Insurer implications of landmark sexual abuse case ruling

How many claims could be reopened?

Insurer implications of landmark sexual abuse case ruling

Legal Insights

By Daniel Wood

A recent Tasmanian Supreme Court decision is a positive step for sexual abuse survivors but could contribute to increasing the number and cost of sexual abuse claims faced by Australia’s insurers.

Insurance specialists at international law firm Clyde & Co regard the ruling as a landmark.

The decision in Steen v Trustees of the Diocese of Tasmania set aside the plaintiff’s prior settlement in 1994 of $34,000. The new ruling has awarded the survivor the much larger sum of $2.4 million in damages.

“Not only has this case effectively confirmed that earlier settlements will not, in particular circumstances, bar an applicant from reopening their claim,” said Luke O’Kane (pictured immediately below), a Clyde & Co partner, “it demonstrates that the survivors of historical abuse may also be awarded significant damages.”

O’Kane leads a team of seven lawyers who act for insurers in a range of insurance-related cases, including historical sexual abuse cases.

Potential for “significant damages”

Insurance Business asked roughly how many historic sexual abuse cases could be affected?

“There is no real practical approach to estimating the number of settled cases that may be impacted,” said O’Kane. “The legislative framework across the respective Australian states and territories provide that each application to set aside a prior agreement be considered in the context of its specific circumstances and merits.”

O’Kane said these rulings are “a relatively new trend.” If the trend continues, he said “a real consideration for insurers will be the potential significant damages awarded.”

Insurers should watch their exposures

Isabella He (pictured immediately below) said the setting aside of prior deeds is “yet to be fully explored by the courts.” She works with O’Kane as an associate in Clyde & Co’s catastrophic injury and large loss team.

“Parties ought not to simply assume that an earlier settlement of a claim will prima facie preclude a survivor from reopening their cause of action and that a prior deed can be used as a complete defence,” she said.

Isabella He said institutions and insurers should be “mindful of the risks of past settlements” in relation to coverage and their exposure to “substantial quantum assessments.”

More details on Tasmania’s ruling

The Clyde & Co associate said an important part of the Tasmanian ruling concerned whether the expiration of the limitation period for an abuse case “had a disproportionate influence on the survivor’s decision to settle his claim for a particular amount and whether such expiry effectively forced the survivor to accept whatever offer was proposed to them at the time of entering into the Deed.”

Other key considerations, she said, included:

  • the plaintiff’s claim being statute barred at the time of the settlement agreement
  • the plaintiff’s reporting of the abuse by the perpetrator resulted in the perpetrator’s promotion within the defendant’s organisation
  • members of the defendant’s organisation were aware of the perpetrator’s prior behaviour, which involved sexual misconduct against another child
  • the perpetrator had admitted to the (then) Bishop Administrator of the Diocese that he had sexually propositioned another boy aged 14 years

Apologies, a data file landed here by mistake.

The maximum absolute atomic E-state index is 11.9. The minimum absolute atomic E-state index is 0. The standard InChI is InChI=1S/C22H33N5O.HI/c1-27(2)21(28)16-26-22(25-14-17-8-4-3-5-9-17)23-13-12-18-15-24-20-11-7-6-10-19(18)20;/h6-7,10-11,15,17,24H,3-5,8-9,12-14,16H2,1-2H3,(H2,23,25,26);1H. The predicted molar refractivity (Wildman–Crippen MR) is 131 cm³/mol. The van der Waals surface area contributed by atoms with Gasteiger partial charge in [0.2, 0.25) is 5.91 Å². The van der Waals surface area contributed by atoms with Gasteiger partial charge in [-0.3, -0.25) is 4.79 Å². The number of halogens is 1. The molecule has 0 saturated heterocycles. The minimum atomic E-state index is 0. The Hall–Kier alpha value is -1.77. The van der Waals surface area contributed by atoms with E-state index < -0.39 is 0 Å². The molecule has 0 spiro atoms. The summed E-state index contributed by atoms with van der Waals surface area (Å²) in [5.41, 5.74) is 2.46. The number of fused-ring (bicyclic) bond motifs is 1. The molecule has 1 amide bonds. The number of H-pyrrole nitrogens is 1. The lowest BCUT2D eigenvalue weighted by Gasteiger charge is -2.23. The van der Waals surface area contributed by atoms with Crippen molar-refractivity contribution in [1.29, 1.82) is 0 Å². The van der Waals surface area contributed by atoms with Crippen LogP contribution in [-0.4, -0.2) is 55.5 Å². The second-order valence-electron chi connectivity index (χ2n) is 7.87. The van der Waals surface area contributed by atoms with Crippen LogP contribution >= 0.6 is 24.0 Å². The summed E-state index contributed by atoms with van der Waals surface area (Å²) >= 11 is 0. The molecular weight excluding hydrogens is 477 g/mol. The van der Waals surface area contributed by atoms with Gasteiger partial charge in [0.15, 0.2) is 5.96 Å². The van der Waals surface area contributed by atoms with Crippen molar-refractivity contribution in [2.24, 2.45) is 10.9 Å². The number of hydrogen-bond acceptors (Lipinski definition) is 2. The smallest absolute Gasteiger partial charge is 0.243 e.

• despite knowledge of the perpetrator’s “propensity for sexual abuse of children”, the defendant denied liability during settlement negotiations.

“Oppressive” denial of liability by Diocese of Tasmania

“Primarily, the Court considered that the defendant’s denial of liability in 1994, which had no factual or legal merit, had been oppressive,” said Isabella He. “In addition, the defendant’s decision to require the settlement money to be paid by the perpetrator only, and make no contribution, was considered an oppressive approach.”

The court, she said, also referred to “the disparity in bargaining position between the plaintiff and the defendant” partly due to the plaintiff’s young age and poor psychological health at the time of negotiations.

Other states and historic abuse cases

Isabella He said a similar test for setting aside a deed in claims arising from sexual abuse already exists in NSW.  According to a recent Clyde & Co report, under the Civil Liability Act 2002 (CLA), NSW goes further than Tasmania.

CLA, said the report, “imposes no restraint on the courts’ discretion in relation to factors it may consider,” including the amount paid to survivors.

In Western Australia, the Court can also set aside previous settlement agreements.

She referred to a 2020 case in WA: WPM v Trustees of the Christian Brothers, where the Court set aside a prior deed partly because, at the time of the earlier settlement, WPM was “statute barred” from commencing a claim arising from sexual and physical abuse.

In a Victorian sexual abuse case: WCB v Roman Catholic Trusts Corporation for the Diocese of Sale, the court considered that the original settlement was “a significant discount on the merits of WCB’s cause of action had it not been statute barred,” said Isabella He.

However, in a Queensland case, the Court of Appeal upheld a judge’s 2002 decision, said the Clyde & Co associate, because the expiry of the limitation period “did not materially affect” the decision to settle or the settlement amount.

“It will be interesting to see what other considerations the court will weigh in determining whether it is just and reasonable to set aside a prior settlement agreement,” she said.

Are you an insurance industry stakeholder involved in the defence or prosecution of cases of sexual abuse? How do you see this ruling in Tasmania? Please tell us below

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